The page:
To qualify for HQ protection, the water body must pass either a water chemistry test or a biology test.  To qualify under the chemistry test, one year of water quality monitoring data must exist for the water body.  The tests must demonstrate that the water body meets specified water chemistry criteria at least 99% of the time.  To pass the biology test, the stream must score at least 83% as well as a reference stream for benthic macroinvertibrate tests in a peer-reviewed study.

 To qualify for EV protection, a water body must meet all of the requirements for HQ protection and in addition must meet one of several criteria.  For example, a HQ water may qualify as EV if it is located in a state or national park, a wild river, or Federal wilderness area or national recreational area.  A HQ water also may qualify as EV if the water body is of “exceptional recreational significance” or is designated as a “wilderness trout stream” by the Fish and Boat Commission or if biology tests show that it scores 92% or better of the score of a reference stream. 

 A water body is not required to meet HQ standards to qualify as EV if the water body is of “exceptional ecological significance.”  The examples given are thermal springs and exceptional wetlands.

Use of the Antidegradation Criteria

 The antidegradation criteria are used in the NPDES permitting process.  When permit writers establish permit conditions, they examine (a) technology-based treatment requirements, (b) in-stream water quality criteria to protect a particular use, and (c) antidegradation requirements. 

 Statewide criteria - For a stream subject to the statewide criteria, the major effect of the antidegradation requirements is the formalization of the requirement that no existing use may be degraded.  Note that what is protected in the statewide criteria water bodies is the use, not water quality.  Therefore, a new discharger into a water body subject to the statewide criteria may degrade water quality, so long as the existing uses are protected and so long as minimum in-stream water quality criteria and technology-based treatment standards are met.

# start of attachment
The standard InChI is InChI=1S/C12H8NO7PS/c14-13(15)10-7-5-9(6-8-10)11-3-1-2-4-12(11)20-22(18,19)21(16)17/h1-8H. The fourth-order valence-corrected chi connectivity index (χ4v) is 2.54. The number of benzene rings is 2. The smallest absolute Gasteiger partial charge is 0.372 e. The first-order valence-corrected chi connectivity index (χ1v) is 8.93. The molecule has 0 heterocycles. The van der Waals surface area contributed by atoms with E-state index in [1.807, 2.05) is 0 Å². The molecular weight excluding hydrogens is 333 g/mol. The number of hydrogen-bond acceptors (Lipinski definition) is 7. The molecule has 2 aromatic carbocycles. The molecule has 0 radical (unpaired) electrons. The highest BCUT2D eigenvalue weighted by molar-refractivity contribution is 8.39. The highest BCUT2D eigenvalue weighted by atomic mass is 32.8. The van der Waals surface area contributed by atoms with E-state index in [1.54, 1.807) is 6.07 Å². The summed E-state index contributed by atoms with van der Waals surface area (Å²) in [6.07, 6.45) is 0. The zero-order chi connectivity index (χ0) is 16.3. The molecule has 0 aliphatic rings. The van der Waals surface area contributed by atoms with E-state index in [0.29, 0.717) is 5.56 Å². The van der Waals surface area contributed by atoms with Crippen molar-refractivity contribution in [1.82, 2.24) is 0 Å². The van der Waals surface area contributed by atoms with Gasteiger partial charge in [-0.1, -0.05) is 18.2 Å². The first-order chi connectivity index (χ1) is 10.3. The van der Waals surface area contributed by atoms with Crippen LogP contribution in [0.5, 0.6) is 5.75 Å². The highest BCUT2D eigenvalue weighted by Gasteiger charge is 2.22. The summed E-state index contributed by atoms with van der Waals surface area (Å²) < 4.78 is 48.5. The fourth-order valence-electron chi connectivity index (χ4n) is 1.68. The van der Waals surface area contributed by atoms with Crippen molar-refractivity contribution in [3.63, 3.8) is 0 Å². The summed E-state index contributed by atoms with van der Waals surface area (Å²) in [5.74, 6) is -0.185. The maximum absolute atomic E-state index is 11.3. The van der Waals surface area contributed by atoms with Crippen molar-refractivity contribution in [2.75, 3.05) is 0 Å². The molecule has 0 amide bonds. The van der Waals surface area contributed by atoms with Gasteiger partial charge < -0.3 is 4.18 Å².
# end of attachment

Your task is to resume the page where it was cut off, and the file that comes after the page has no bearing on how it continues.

A new twist is that the protected existing uses are not only those uses designated in the regulation.  An interested person may introduce evidence to the DEP during the permit issuance process that the water body supports uses in addition to the designated uses.  DEP then is required to protect those additional uses as a part of the antidegradation review.  This provision will add an arrow to the quiver of persons opposing unpopular facilities.

 It should be noted that High Quality and Exceptional Value are listed as “uses” for waters in the new regulations.  If a citizen’s group can demonstrate as part of a NPDES permitting process that a water body meets the requirements for HQ or EV waters, the citizens may be able to block a project.

High Quality Waters

 An applicant for a permit to discharge into a HQ water must demonstrate (a) that no alternative to the discharge exists, including reuse of the wastewater; and (b) that the discharge will not adversely affect water quality in the HQ water body.  Note that what is protected in HQ water bodies is not only the use of the water body, but also the water quality of the water body. Of course, any discharge will have some effect on water quality.  An exception to the prohibition on adversely affecting water quality exists where the applicant can demonstrate “social and economic justification” for the decrease in water quality.  Justification is easier where the purpose of a sewage discharge is to correct existing environmental problems, such as failing septic systems.   These requirements are drawn directly from the Federal regulations.

 Exceptional Value Waters

 The requirements for EV waters are identical to those for HQ waters, except that no exception for decreases in water quality is allowed.  The EV classification is essentially a prohibition on stream discharges.